• Paper is made from fibers of cellulose. The most common source of
cellulose is trees, but cellulose from cotton, hemp, and many other
materials can be used.
• Cellulose from trees contains lignin: "brown stuff"
that must be bleached and rinsed out to make printing and writing
• Bleaching can leave traces of acid, which is what
causes paper to turn yellow and crumble with age. "Acid free" papers
contain no acid residue and last much longer.
• Cellulose fibers are separated from wood chips by washing, cooking,
and bleaching. The pulp stock (a.k.a. "furnish") that remains is 99
• In the papermaking machine, the stock is sprayed onto a long, wide,
moving screen called a "wire." Water drains through the wire, and the
pulp fibers begin to bond together in a very thin mat on the top side
of the wire.
• The fiber mat is then squeezed between felt-covered
press rollers to absorb more of the water. At this point the "paper" on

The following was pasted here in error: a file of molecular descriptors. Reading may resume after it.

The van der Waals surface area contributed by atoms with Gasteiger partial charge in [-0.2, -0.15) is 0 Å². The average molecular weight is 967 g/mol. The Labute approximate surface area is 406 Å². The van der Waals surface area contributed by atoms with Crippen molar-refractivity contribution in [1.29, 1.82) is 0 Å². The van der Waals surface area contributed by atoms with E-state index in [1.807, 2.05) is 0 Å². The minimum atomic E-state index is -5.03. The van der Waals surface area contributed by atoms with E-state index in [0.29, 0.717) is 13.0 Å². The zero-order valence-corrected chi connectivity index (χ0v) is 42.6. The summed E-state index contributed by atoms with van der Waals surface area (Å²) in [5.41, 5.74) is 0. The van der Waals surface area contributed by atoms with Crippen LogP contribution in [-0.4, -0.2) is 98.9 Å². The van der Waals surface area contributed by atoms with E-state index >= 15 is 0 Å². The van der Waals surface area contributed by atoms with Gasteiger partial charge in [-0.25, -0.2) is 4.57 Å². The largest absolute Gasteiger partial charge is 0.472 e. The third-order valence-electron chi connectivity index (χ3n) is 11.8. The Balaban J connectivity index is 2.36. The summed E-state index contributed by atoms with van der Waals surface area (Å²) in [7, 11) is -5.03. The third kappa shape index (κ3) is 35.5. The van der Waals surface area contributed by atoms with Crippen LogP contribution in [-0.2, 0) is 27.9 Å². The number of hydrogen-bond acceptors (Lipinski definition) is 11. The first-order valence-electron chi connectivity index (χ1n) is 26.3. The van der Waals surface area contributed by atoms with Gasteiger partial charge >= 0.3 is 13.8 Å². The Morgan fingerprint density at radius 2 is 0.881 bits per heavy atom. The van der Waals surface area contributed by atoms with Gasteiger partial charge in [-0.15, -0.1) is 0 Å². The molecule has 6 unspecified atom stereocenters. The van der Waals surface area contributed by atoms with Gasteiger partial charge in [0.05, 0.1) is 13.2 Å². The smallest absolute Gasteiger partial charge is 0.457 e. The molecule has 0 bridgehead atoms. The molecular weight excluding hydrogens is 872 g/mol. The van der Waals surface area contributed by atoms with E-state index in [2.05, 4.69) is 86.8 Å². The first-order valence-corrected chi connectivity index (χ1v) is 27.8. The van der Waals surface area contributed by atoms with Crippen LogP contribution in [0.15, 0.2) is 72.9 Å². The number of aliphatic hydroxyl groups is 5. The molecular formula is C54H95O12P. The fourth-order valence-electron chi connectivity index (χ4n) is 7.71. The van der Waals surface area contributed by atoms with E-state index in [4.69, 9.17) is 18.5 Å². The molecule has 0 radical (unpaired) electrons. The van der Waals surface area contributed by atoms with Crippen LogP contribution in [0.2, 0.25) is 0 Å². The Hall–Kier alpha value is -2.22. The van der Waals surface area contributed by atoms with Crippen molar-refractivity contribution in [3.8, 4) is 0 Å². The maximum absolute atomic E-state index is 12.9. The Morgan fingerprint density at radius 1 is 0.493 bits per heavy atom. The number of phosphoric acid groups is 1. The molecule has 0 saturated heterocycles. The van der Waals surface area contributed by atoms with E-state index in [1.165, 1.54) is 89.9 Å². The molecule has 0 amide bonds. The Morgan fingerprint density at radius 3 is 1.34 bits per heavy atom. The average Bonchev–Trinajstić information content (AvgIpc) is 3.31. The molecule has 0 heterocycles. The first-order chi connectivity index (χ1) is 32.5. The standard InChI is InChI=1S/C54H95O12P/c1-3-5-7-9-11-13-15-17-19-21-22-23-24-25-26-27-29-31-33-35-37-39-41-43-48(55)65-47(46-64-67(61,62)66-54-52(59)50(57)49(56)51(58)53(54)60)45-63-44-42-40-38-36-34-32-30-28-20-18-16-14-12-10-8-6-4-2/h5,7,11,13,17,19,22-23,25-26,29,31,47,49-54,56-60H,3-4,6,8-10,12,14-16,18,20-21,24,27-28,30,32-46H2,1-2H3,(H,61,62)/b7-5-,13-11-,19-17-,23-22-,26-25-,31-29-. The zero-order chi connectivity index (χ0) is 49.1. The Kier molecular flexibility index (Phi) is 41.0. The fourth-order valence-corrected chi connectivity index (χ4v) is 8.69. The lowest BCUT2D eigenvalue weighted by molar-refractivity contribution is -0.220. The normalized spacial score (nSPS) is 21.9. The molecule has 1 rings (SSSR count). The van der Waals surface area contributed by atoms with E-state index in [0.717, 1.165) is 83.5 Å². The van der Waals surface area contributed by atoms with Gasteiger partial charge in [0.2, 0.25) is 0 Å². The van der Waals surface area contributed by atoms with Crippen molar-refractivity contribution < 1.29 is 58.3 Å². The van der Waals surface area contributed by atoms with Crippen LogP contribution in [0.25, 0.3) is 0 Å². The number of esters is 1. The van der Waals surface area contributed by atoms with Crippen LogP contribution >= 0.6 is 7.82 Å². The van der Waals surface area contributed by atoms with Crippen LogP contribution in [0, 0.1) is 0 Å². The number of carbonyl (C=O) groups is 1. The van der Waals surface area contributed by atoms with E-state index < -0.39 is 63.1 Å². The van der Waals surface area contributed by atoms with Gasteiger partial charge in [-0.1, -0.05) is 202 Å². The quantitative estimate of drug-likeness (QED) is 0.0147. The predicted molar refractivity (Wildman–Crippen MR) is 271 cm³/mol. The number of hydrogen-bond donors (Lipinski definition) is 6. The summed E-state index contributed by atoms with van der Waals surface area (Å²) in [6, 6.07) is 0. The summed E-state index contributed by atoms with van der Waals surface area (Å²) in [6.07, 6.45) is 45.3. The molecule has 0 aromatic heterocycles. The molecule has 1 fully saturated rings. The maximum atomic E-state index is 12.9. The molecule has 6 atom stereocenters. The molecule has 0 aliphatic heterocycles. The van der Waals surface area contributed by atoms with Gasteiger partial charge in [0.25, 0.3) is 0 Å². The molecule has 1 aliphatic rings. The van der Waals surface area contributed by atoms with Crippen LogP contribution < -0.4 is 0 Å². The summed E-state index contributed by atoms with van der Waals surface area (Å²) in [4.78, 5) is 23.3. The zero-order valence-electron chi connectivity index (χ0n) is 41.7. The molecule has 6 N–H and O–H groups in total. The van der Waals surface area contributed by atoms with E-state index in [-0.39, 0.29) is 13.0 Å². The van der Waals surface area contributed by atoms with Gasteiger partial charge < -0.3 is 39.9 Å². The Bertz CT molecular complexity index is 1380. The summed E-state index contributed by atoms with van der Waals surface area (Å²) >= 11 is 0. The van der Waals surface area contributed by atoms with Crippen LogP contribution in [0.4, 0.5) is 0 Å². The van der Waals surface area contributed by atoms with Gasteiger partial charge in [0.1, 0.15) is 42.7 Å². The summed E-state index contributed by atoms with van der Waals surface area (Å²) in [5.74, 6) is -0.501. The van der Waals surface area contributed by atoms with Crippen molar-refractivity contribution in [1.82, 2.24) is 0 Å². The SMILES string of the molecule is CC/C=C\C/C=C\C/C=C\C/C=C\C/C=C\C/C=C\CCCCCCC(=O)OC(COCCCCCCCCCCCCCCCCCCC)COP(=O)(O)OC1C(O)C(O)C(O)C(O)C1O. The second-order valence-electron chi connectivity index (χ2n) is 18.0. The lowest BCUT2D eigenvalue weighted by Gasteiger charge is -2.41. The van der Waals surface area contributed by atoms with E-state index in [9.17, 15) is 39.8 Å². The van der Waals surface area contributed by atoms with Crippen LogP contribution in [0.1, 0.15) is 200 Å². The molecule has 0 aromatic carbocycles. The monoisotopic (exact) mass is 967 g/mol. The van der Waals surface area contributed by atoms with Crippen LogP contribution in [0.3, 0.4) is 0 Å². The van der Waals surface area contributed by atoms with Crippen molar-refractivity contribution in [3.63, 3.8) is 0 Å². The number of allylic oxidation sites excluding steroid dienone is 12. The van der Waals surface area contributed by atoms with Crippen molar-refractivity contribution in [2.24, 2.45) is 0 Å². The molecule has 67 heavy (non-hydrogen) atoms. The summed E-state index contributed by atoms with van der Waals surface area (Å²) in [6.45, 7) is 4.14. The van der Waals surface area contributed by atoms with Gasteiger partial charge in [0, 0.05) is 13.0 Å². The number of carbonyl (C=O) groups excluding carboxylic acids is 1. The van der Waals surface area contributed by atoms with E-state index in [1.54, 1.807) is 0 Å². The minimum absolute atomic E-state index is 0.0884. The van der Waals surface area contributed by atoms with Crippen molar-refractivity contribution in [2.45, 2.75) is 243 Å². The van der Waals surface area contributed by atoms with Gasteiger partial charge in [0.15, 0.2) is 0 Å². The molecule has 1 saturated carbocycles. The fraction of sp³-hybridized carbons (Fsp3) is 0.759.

top of the wire is still about 60 percent water.
• The wet paper is heated and dried by passing through a series of
steam-filled metal cylinders. Heating and drying the wet sheet seals
the fibers together and turns them into finished paper.
"CALENDERING" and COATING
• The paper is run through a series of smooth-surfaced, chilled metal
cylinders known as the "calender." The calender presses the drying
paper smooth and uniform in thickness.
• "Supercalendering" the paper through an additional set of rollers
gives more smoothness and adds gloss.
• Sometimes the paper is coated with a fine clay (kaolin) to fill in
surface irregularities. This makes the paper brighter, more opaque, and
easier to print on.